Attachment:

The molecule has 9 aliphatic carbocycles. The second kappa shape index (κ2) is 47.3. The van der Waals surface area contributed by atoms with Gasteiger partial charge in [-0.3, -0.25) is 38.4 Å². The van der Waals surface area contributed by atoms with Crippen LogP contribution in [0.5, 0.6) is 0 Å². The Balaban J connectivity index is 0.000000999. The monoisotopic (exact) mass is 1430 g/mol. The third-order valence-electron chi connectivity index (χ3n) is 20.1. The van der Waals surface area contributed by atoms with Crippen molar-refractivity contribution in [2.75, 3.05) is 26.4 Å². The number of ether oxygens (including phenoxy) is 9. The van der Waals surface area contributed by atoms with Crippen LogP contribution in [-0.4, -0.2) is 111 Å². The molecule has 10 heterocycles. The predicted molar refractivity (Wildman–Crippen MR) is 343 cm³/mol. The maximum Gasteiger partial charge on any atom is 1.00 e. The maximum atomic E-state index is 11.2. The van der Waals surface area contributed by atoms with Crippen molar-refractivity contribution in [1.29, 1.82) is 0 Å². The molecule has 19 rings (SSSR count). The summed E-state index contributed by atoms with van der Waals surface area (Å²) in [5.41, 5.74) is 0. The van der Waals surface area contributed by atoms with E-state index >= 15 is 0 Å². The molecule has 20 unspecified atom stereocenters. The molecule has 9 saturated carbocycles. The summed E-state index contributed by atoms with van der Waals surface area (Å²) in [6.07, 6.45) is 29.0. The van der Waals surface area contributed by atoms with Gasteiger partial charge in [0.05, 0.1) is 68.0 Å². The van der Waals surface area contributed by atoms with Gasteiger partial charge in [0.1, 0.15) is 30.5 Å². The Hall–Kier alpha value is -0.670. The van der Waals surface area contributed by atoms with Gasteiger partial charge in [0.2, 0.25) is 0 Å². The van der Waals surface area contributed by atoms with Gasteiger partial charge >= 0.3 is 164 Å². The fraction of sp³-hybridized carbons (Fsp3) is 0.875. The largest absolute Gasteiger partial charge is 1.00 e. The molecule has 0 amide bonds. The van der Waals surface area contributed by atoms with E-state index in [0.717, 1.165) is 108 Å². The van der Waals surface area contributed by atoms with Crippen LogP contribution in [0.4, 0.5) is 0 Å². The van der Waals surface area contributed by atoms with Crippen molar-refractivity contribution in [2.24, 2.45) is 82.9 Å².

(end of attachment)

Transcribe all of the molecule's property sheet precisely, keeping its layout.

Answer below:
The molecule has 9 aliphatic carbocycles. The second kappa shape index (κ2) is 47.3. The van der Waals surface area contributed by atoms with Gasteiger partial charge in [-0.3, -0.25) is 38.4 Å². The van der Waals surface area contributed by atoms with Crippen LogP contribution in [0.5, 0.6) is 0 Å². The Balaban J connectivity index is 0.000000999. The monoisotopic (exact) mass is 1430 g/mol. The third-order valence-electron chi connectivity index (χ3n) is 20.1. The van der Waals surface area contributed by atoms with Crippen molar-refractivity contribution in [2.75, 3.05) is 26.4 Å². The number of ether oxygens (including phenoxy) is 9. The van der Waals surface area contributed by atoms with Crippen LogP contribution in [-0.4, -0.2) is 111 Å². The molecule has 10 heterocycles. The predicted molar refractivity (Wildman–Crippen MR) is 343 cm³/mol. The maximum Gasteiger partial charge on any atom is 1.00 e. The maximum atomic E-state index is 11.2. The van der Waals surface area contributed by atoms with Crippen molar-refractivity contribution in [1.29, 1.82) is 0 Å². The molecule has 19 rings (SSSR count). The summed E-state index contributed by atoms with van der Waals surface area (Å²) in [5.41, 5.74) is 0. The van der Waals surface area contributed by atoms with E-state index >= 15 is 0 Å². The molecule has 20 unspecified atom stereocenters. The molecule has 9 saturated carbocycles. The summed E-state index contributed by atoms with van der Waals surface area (Å²) in [6.07, 6.45) is 29.0. The van der Waals surface area contributed by atoms with Gasteiger partial charge in [0.05, 0.1) is 68.0 Å². The van der Waals surface area contributed by atoms with Gasteiger partial charge in [0.1, 0.15) is 30.5 Å². The Hall–Kier alpha value is -0.670. The van der Waals surface area contributed by atoms with Gasteiger partial charge in [0.2, 0.25) is 0 Å². The van der Waals surface area contributed by atoms with Gasteiger partial charge >= 0.3 is 164 Å². The fraction of sp³-hybridized carbons (Fsp3) is 0.875. The largest absolute Gasteiger partial charge is 1.00 e. The molecule has 0 amide bonds. The van der Waals surface area contributed by atoms with E-state index in [0.717, 1.165) is 108 Å². The van der Waals surface area contributed by atoms with Crippen LogP contribution in [0.4, 0.5) is 0 Å². The van der Waals surface area contributed by atoms with Crippen molar-refractivity contribution in [2.24, 2.45) is 82.9 Å².